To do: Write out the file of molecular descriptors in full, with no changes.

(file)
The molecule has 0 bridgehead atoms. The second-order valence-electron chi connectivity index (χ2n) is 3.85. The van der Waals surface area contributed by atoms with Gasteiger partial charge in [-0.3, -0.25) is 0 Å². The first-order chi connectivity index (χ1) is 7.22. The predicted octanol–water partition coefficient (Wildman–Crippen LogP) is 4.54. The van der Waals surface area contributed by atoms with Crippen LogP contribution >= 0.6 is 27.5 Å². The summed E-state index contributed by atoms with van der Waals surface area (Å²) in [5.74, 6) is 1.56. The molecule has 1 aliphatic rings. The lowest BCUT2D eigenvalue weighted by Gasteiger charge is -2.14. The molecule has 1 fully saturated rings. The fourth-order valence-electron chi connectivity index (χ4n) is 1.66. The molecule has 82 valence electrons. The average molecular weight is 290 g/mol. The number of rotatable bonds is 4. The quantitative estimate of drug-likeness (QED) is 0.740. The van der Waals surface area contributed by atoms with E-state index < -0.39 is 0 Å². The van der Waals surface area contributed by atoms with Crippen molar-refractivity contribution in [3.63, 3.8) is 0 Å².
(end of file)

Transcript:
The molecule has 0 bridgehead atoms. The second-order valence-electron chi connectivity index (χ2n) is 3.85. The van der Waals surface area contributed by atoms with Gasteiger partial charge in [-0.3, -0.25) is 0 Å². The first-order chi connectivity index (χ1) is 7.22. The predicted octanol–water partition coefficient (Wildman–Crippen LogP) is 4.54. The van der Waals surface area contributed by atoms with Crippen LogP contribution >= 0.6 is 27.5 Å². The summed E-state index contributed by atoms with van der Waals surface area (Å²) in [5.74, 6) is 1.56. The molecule has 1 aliphatic rings. The lowest BCUT2D eigenvalue weighted by Gasteiger charge is -2.14. The molecule has 1 fully saturated rings. The fourth-order valence-electron chi connectivity index (χ4n) is 1.66. The molecule has 82 valence electrons. The average molecular weight is 290 g/mol. The number of rotatable bonds is 4. The quantitative estimate of drug-likeness (QED) is 0.740. The van der Waals surface area contributed by atoms with E-state index < -0.39 is 0 Å². The van der Waals surface area contributed by atoms with Crippen molar-refractivity contribution in [3.63, 3.8) is 0 Å².